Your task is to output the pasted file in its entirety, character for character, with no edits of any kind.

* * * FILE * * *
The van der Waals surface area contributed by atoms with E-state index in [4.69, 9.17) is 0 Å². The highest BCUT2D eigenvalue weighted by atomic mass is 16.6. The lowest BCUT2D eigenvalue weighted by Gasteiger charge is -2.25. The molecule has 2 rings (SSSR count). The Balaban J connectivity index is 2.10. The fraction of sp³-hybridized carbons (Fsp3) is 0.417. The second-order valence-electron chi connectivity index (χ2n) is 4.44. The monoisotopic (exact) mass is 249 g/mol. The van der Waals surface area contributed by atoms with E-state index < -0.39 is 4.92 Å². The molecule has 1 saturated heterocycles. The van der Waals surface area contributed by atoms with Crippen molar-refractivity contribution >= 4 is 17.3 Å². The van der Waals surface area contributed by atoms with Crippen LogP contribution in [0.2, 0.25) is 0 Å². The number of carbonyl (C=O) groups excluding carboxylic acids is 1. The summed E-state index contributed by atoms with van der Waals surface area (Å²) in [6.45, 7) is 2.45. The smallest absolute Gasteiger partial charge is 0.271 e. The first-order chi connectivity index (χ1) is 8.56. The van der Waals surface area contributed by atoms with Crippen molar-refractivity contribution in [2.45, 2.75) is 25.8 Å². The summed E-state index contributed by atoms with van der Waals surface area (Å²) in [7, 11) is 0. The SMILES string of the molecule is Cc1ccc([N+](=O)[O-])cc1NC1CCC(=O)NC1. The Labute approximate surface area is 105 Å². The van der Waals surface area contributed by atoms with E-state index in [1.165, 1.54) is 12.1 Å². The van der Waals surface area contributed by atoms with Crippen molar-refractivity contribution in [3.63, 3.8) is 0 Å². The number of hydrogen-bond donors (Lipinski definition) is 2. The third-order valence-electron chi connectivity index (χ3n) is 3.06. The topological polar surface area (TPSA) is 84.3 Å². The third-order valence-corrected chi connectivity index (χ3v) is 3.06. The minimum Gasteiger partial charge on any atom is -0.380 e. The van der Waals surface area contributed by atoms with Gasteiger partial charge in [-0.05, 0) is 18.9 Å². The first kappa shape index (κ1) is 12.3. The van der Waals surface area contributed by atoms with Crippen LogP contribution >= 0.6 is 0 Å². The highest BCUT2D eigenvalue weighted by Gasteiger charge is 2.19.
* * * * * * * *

The van der Waals surface area contributed by atoms with E-state index in [4.69, 9.17) is 0 Å². The highest BCUT2D eigenvalue weighted by atomic mass is 16.6. The lowest BCUT2D eigenvalue weighted by Gasteiger charge is -2.25. The molecule has 2 rings (SSSR count). The Balaban J connectivity index is 2.10. The fraction of sp³-hybridized carbons (Fsp3) is 0.417. The second-order valence-electron chi connectivity index (χ2n) is 4.44. The monoisotopic (exact) mass is 249 g/mol. The van der Waals surface area contributed by atoms with E-state index < -0.39 is 4.92 Å². The molecule has 1 saturated heterocycles. The van der Waals surface area contributed by atoms with Crippen molar-refractivity contribution >= 4 is 17.3 Å². The van der Waals surface area contributed by atoms with Crippen LogP contribution in [0.2, 0.25) is 0 Å². The number of carbonyl (C=O) groups excluding carboxylic acids is 1. The summed E-state index contributed by atoms with van der Waals surface area (Å²) in [6.45, 7) is 2.45. The smallest absolute Gasteiger partial charge is 0.271 e. The first-order chi connectivity index (χ1) is 8.56. The van der Waals surface area contributed by atoms with Crippen molar-refractivity contribution in [2.45, 2.75) is 25.8 Å². The summed E-state index contributed by atoms with van der Waals surface area (Å²) in [7, 11) is 0. The SMILES string of the molecule is Cc1ccc([N+](=O)[O-])cc1NC1CCC(=O)NC1. The Labute approximate surface area is 105 Å². The van der Waals surface area contributed by atoms with E-state index in [1.165, 1.54) is 12.1 Å². The van der Waals surface area contributed by atoms with Crippen molar-refractivity contribution in [3.63, 3.8) is 0 Å². The number of hydrogen-bond donors (Lipinski definition) is 2. The third-order valence-electron chi connectivity index (χ3n) is 3.06. The topological polar surface area (TPSA) is 84.3 Å². The third-order valence-corrected chi connectivity index (χ3v) is 3.06. The minimum Gasteiger partial charge on any atom is -0.380 e. The van der Waals surface area contributed by atoms with Gasteiger partial charge in [-0.05, 0) is 18.9 Å². The first kappa shape index (κ1) is 12.3. The van der Waals surface area contributed by atoms with Crippen LogP contribution >= 0.6 is 0 Å². The highest BCUT2D eigenvalue weighted by Gasteiger charge is 2.19.